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Every Monday morning at 9:30 am Paris time, we are discussing exciting new science from last week with colleagues, students and everyone interested in the brain.


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ID: 895 8114 6322, Code: CNS


Previous events are available OnDemand on YouTube:  www.youtube.com/c/ClinicalNeuroanatomySeminars

Neuroccino 28th November 2022 - The neurons that restore walking after paralysis
32:44
Clinical Neuroanatomy Seminars

Neuroccino 28th November 2022 - The neurons that restore walking after paralysis

The neurons that restore walking after paralysis A spinal cord injury interrupts pathways from the brain and brainstem that project to the lumbar spinal cord, leading to paralysis. Here we show that spatiotemporal epidural electrical stimulation (EES) of the lumbar spinal cord1,2,3 applied during neurorehabilitation4,5 (EESREHAB) restored walking in nine individuals with chronic spinal cord injury. This recovery involved a reduction in neuronal activity in the lumbar spinal cord of humans during walking. We hypothesized that this unexpected reduction reflects activity-dependent selection of specific neuronal subpopulations that become essential for a patient to walk after spinal cord injury. To identify these putative neurons, we modelled the technological and therapeutic features underlying EESREHAB in mice. We applied single-nucleus RNA sequencing6,7,8,9 and spatial transcriptomics10,11 to the spinal cords of these mice to chart a spatially resolved molecular atlas of recovery from paralysis. We then employed cell type12,13 and spatial prioritization to identify the neurons involved in the recovery of walking. A single population of excitatory interneurons nested within intermediate laminae emerged. Although these neurons are not required for walking before spinal cord injury, we demonstrate that they are essential for the recovery of walking with EES following spinal cord injury. Augmenting the activity of these neurons phenocopied the recovery of walking enabled by EESREHAB, whereas ablating them prevented the recovery of walking that occurs spontaneously after moderate spinal cord injury. We thus identified a recovery-organizing neuronal subpopulation that is necessary and sufficient to regain walking after paralysis. Moreover, our methodology establishes a framework for using molecular cartography to identify the neurons that produce complex behaviours. Paper link: https://www.nature.com/articles/s41586-022-05385-7
Neuroccino 14th Nov 2022 - networks of the gut microbiota are associated  in psychiatric inpatients
27:56
Clinical Neuroanatomy Seminars

Neuroccino 14th Nov 2022 - networks of the gut microbiota are associated in psychiatric inpatients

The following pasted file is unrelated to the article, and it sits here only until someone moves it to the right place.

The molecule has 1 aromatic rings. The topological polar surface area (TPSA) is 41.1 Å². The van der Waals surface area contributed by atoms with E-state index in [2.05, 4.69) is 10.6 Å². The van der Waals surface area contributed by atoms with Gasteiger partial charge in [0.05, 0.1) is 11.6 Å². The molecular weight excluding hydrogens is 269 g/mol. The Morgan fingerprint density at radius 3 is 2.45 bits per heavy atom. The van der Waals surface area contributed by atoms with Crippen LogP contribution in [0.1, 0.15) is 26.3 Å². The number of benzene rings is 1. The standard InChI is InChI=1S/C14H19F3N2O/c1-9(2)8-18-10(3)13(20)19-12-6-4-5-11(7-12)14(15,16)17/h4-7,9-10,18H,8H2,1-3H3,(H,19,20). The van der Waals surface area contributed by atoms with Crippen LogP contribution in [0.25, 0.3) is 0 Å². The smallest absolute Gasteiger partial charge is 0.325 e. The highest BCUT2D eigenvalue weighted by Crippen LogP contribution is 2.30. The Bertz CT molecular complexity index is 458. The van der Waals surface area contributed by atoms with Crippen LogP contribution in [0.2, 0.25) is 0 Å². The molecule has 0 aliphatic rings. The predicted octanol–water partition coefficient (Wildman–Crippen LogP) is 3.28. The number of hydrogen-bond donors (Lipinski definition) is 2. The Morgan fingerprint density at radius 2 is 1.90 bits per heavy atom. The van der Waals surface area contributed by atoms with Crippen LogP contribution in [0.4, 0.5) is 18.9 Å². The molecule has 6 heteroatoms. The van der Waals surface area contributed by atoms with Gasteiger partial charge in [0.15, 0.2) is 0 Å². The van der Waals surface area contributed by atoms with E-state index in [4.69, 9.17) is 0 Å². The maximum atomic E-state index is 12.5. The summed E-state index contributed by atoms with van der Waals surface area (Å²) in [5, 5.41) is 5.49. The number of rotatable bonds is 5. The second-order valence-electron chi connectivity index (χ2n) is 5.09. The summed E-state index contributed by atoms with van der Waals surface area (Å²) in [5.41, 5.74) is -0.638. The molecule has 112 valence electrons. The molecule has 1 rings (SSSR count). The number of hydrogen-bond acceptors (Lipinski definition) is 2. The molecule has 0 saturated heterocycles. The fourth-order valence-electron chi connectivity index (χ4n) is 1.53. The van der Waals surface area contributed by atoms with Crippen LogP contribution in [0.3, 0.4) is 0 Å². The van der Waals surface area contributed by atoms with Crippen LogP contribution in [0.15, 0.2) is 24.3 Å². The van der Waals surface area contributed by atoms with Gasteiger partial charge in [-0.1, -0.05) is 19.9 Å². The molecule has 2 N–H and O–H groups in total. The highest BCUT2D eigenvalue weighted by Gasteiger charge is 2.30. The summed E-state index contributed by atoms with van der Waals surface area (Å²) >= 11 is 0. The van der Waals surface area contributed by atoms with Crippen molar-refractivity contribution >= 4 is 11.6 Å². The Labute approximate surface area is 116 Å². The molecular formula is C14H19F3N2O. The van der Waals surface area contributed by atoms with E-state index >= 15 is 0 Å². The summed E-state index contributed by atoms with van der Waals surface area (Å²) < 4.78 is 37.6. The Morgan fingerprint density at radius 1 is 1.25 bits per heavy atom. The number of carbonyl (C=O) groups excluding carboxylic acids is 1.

Paper link: https://pubmed.ncbi.nlm.nih.gov/36122838/ Background: Comorbid anxiety and depression are common and are associated with greater disease burden than either alone. Our recent efforts have identified an association between gut microbiota dysfunction and severity of anxiety and depression. In this follow-up, we applied Differential Co-Expression Analysis (DiffCoEx) to identify potential gut microbiota biomarker(s) candidates of treatment resistance among psychiatric inpatients. Methods: In a sample of convenience, 100 psychiatric inpatients provided clinical data at admission and discharge; fecal samples were collected early during the hospitalization. Whole genome shotgun sequencing methods were used to process samples. DiffCoEx was used to identify clusters of microbial features significantly different based on treatment resistance status. Once overlapping features were identified, a knowledge-mining tool was used to review the literature using a list of microbial species/pathways and a select number of medical subject headlines (MeSH) terms relevant for depression, anxiety, and brain-gut-axis dysregulation. Network analysis used overlapping features to identify microbial interactions that could impact treatment resistance. Results: DiffCoEx analyzed 10,403 bacterial features: 43/44 microbial features associated with depression treatment resistance overlapped with 43/114 microbial features associated with anxiety treatment resistance. Network analysis resulted in 8 biological interactions between 16 bacterial species. Clostridium perfringens evidenced the highest connection strength (0.95). Erysipelotrichaceae bacterium 6_1_45 has been most widely examined, is associated with inflammation and dysbiosis, but has not been associated with depression or anxiety. Conclusion: DiffCoEx potentially identified gut bacteria biomarker candidates of depression and anxiety treatment-resistance. Future efforts in psychiatric microbiology should examine the mechanistic relationship of identified pro-inflammatory species, potentially contributing to a biomarker-based algorithm for treatment resistance.